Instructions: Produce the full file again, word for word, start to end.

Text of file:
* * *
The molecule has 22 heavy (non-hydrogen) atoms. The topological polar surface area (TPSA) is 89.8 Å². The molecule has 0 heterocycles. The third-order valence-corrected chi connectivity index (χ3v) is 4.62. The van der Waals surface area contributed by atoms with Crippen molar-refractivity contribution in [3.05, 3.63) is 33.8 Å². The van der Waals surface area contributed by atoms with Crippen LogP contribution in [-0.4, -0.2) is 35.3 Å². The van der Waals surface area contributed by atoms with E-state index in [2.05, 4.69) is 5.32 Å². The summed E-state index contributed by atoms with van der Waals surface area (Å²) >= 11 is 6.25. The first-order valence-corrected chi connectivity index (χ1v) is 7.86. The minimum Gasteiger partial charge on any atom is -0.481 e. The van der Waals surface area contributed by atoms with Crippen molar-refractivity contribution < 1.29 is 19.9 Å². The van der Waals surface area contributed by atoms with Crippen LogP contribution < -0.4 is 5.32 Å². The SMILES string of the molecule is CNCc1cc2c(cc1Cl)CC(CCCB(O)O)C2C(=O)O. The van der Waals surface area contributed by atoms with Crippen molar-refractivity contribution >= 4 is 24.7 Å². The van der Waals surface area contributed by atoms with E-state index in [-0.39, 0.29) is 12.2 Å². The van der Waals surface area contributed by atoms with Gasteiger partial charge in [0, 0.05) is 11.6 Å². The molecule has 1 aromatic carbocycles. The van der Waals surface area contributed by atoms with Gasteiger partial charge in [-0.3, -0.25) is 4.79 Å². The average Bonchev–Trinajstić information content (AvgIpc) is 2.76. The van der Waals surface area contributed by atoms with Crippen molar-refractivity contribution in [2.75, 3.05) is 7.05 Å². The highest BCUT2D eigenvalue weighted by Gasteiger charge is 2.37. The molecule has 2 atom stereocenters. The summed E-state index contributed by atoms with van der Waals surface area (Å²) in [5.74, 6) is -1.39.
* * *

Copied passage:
The molecule has 22 heavy (non-hydrogen) atoms. The topological polar surface area (TPSA) is 89.8 Å². The molecule has 0 heterocycles. The third-order valence-corrected chi connectivity index (χ3v) is 4.62. The van der Waals surface area contributed by atoms with Crippen molar-refractivity contribution in [3.05, 3.63) is 33.8 Å². The van der Waals surface area contributed by atoms with Crippen LogP contribution in [-0.4, -0.2) is 35.3 Å². The van der Waals surface area contributed by atoms with E-state index in [2.05, 4.69) is 5.32 Å². The summed E-state index contributed by atoms with van der Waals surface area (Å²) >= 11 is 6.25. The first-order valence-corrected chi connectivity index (χ1v) is 7.86. The minimum Gasteiger partial charge on any atom is -0.481 e. The van der Waals surface area contributed by atoms with Crippen molar-refractivity contribution < 1.29 is 19.9 Å². The van der Waals surface area contributed by atoms with Crippen LogP contribution < -0.4 is 5.32 Å². The SMILES string of the molecule is CNCc1cc2c(cc1Cl)CC(CCCB(O)O)C2C(=O)O. The van der Waals surface area contributed by atoms with Crippen molar-refractivity contribution >= 4 is 24.7 Å². The van der Waals surface area contributed by atoms with E-state index in [-0.39, 0.29) is 12.2 Å². The van der Waals surface area contributed by atoms with Gasteiger partial charge in [0, 0.05) is 11.6 Å². The molecule has 1 aromatic carbocycles. The van der Waals surface area contributed by atoms with Gasteiger partial charge in [-0.3, -0.25) is 4.79 Å². The average Bonchev–Trinajstić information content (AvgIpc) is 2.76. The van der Waals surface area contributed by atoms with Crippen molar-refractivity contribution in [2.75, 3.05) is 7.05 Å². The highest BCUT2D eigenvalue weighted by Gasteiger charge is 2.37. The molecule has 2 atom stereocenters. The summed E-state index contributed by atoms with van der Waals surface area (Å²) in [5.74, 6) is -1.39.